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Three Self-Care Musts for Every Dedicated Dad

Fatherly life lessons from the school of hard knocks.

Krista, then 14, came in to see me for counseling a few years ago. She was very articulate about how stressed out she was feeling from all the "mean girls" treating her poorly at her new high school. As part of the counseling process, her parents, Rhonda and Pete, came in to provide emotional support and encouragement. It was heartwarming to see the infusion of strength that Krista emerged with from that session. She branched out to form a different, more supportive friend group and we agreed that she was emotionally in a better place. At that point my brief counseling with her ended.

One striking impression I had about this family was admiration for how Pete as a father was able to provide a calm, soothing voice to help Krista gather her thoughts. In that session described above, he shared new information with Krista about how he had been bullied as a teen. He presented as a very devoted dad who was clearly wanting to be there for his daughter at a difficult time. Pete openly shared in the session that he would value seeing me for a session at some time in the future, and both Rhonda and Krista encouraged him to do so.

A few years later, Pete contacted me to come in to discuss job stress he was experiencing. The source of his stress was a demanding boss, as well as his feeling very vulnerable at the company he worked for, which was about to be bought out.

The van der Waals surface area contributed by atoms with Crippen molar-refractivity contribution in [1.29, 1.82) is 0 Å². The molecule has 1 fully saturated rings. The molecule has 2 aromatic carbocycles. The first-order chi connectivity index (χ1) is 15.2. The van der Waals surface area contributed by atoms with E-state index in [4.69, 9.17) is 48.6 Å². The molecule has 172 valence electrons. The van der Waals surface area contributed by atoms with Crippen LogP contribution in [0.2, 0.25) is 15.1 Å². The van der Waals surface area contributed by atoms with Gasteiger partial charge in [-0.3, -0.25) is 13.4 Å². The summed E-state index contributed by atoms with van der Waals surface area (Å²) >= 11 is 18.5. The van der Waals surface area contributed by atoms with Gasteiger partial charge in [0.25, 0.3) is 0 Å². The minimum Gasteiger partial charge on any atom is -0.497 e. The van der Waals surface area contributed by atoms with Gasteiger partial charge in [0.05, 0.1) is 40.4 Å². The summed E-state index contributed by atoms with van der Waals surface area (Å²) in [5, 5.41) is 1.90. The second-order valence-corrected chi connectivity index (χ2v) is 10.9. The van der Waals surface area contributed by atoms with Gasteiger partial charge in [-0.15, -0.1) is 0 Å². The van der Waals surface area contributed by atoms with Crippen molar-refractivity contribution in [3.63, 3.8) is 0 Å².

Pete had been supportive and compassionate with his daughter, but he was not able to apply the same kindness and acceptance toward himself at this difficult time. He lacked self-compassion, which led him to beat himself for "being a failure," gain 30 pounds, feel helpless, and let his mind fill with other self-deprecating thoughts. Fortunately, Pete worked through his anxieties and negative self-beliefs, became more hopeful, and applied for a different job with another company, which he accepted at a considerably higher salary. Adding further to the positive outcome, the new job allowed Pete to work more often from home.

As a psychologist and parenting coach, I have had the honor of working with many dads like Pete. Many share with me about feeling pulled into our fast-moving, highly competitive culture. They talk about high pressure to give all to their jobs their jobs tenuously balanced with meeting the needs of their intimate partners, children, and families of origin as best they can. These guys strive to become “successful “as measured by having financial security. This means climbing the corporate ladder or pushing themselves in their own businesses to help provide (along with their spouses) to their families.

The dads who really have it together, from what I see, have learned that it is crucial to take care of themselves emotionally, physically, and spiritually. Just as flight attendants say on a plane, they know the importance of first putting the "oxygen mask" on themselves before putting it on those around them. Dads who live their lives in this balanced, healthier way do the following three things: